The state Department of Ecology has not decided when its official rulemaking will begin, a spokesman said.

Read the EPA’s full decision and its response to comments.

About the author

Dale K. DuPont

Dale DuPont has been a correspondent for WorkBoat since 1998. She has worked at daily and weekly newspapers in Texas, Maryland, and most recently as a business writer and editor at The Miami Herald, covering the cruise, marine and other industries. She and her husband once owned a weekly newspaper in Cooperstown, N.Y., across the alley from the Baseball Hall of Fame. A South Florida resident, she enjoys sailing on Biscayne Bay, except in hurricane season.


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    The State of Washington has completely misrepresented, if not outright lied about, the pumpout capacity available to commercial vessels in the NDZ petition. Any coherent review of the facts shows that the State did not follow the law. Not even the former EPA Administrator for Region 10 was willing to violate the law and approve the NDZ. But then the new Acting EPA Administrator blindly signs off on it. The State’s own consultants had to model a tugboat’s effluent discharge with a crew of 8 billion people to achieve any sort of environmental effect from the treated discharges from commercial vessels. The recent overflows from the municipal sewer plants on Puget Sound dumped more raw sewage into Puget Sound in just a few days than the treated effluent the commercial boat industry will discharge in a year. The industry supported a targeted NDZ proposal that would protect the areas in Puget Sound that the State said were most at risk, without imposing these costs on the industry. As usual, the State-funded study used fuzzy science and wild exaggerations of vessel operating parameters to achieve the desired result, not a fair assessment of where the problem really lies.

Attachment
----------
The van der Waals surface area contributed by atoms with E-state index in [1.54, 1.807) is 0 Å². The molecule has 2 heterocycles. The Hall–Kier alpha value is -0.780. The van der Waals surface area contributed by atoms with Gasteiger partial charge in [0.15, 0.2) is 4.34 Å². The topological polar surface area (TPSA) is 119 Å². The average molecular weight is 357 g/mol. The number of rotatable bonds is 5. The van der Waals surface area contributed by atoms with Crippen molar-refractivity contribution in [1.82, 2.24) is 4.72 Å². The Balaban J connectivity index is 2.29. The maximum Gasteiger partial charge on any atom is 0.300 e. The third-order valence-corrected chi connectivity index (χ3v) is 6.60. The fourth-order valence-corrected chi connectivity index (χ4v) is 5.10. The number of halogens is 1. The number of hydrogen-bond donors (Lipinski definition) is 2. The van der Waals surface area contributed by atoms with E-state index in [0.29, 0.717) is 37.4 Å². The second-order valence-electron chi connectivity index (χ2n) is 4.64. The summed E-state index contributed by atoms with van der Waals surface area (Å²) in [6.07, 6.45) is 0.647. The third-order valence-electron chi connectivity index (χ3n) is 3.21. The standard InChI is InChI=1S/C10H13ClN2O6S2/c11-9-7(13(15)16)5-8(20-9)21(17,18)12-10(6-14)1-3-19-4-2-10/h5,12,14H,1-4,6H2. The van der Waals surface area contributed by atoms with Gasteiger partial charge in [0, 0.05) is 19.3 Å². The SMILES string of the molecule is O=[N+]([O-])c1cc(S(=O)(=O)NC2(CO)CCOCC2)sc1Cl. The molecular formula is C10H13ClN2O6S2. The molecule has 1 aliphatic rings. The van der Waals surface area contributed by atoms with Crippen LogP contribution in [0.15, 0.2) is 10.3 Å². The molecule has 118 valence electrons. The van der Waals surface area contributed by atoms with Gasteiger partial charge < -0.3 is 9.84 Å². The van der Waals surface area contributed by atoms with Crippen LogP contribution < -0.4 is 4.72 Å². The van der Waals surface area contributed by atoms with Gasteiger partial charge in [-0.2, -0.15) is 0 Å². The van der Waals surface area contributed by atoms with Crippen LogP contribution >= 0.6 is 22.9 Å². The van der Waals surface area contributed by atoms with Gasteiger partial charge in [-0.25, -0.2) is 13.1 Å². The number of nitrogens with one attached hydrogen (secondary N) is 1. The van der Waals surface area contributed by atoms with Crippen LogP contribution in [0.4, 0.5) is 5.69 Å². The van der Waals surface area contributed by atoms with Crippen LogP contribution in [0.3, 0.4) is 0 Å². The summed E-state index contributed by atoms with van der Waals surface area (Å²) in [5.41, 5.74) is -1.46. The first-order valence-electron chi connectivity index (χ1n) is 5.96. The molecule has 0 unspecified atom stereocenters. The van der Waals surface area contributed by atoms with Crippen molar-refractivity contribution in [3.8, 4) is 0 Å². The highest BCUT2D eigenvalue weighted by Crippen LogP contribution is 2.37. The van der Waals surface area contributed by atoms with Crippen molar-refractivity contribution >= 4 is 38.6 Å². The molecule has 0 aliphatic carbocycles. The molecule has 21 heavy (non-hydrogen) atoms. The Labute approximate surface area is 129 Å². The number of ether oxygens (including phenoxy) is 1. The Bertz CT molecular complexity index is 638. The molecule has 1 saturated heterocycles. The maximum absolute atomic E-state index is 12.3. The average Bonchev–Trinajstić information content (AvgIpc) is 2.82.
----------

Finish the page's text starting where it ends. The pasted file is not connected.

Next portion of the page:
Never mind the Canadian communities rimming the San Juan Islands which dump millions of gallons of raw sewage into the Sound every year. Or the thousands of waterfront homes on the Sound with non-existent or failed septic systems discharging directly into the Sound. And the State will actually give these homeowners our tax money to repair them.

    The Clean Water Act requirements for NDZ’s are loose enough that the State should not be allowed to flaunt the law and get an NDZ approved without meeting the requirements of the law. The Department of Ecology should be working to follow the law as it applies to all citizens, and not ignoring the law to appease the paid environmental consultants constantly whining on their doorstep.

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    It’s clear that if the State mandates this then the State should be required to put in adequate commercial pump out stations within easy access to Puget Sound.
    And the Mumicipality responsible for the Mass raw sewage dump into the sound should be fined and held responsible for it not to happen again. Which it happens about every other year.
    I live on an Island and I am mandated to have my Septic system inspected every year.
    The State needs to inspect itself and make a rule NDZ obtainable by ALL.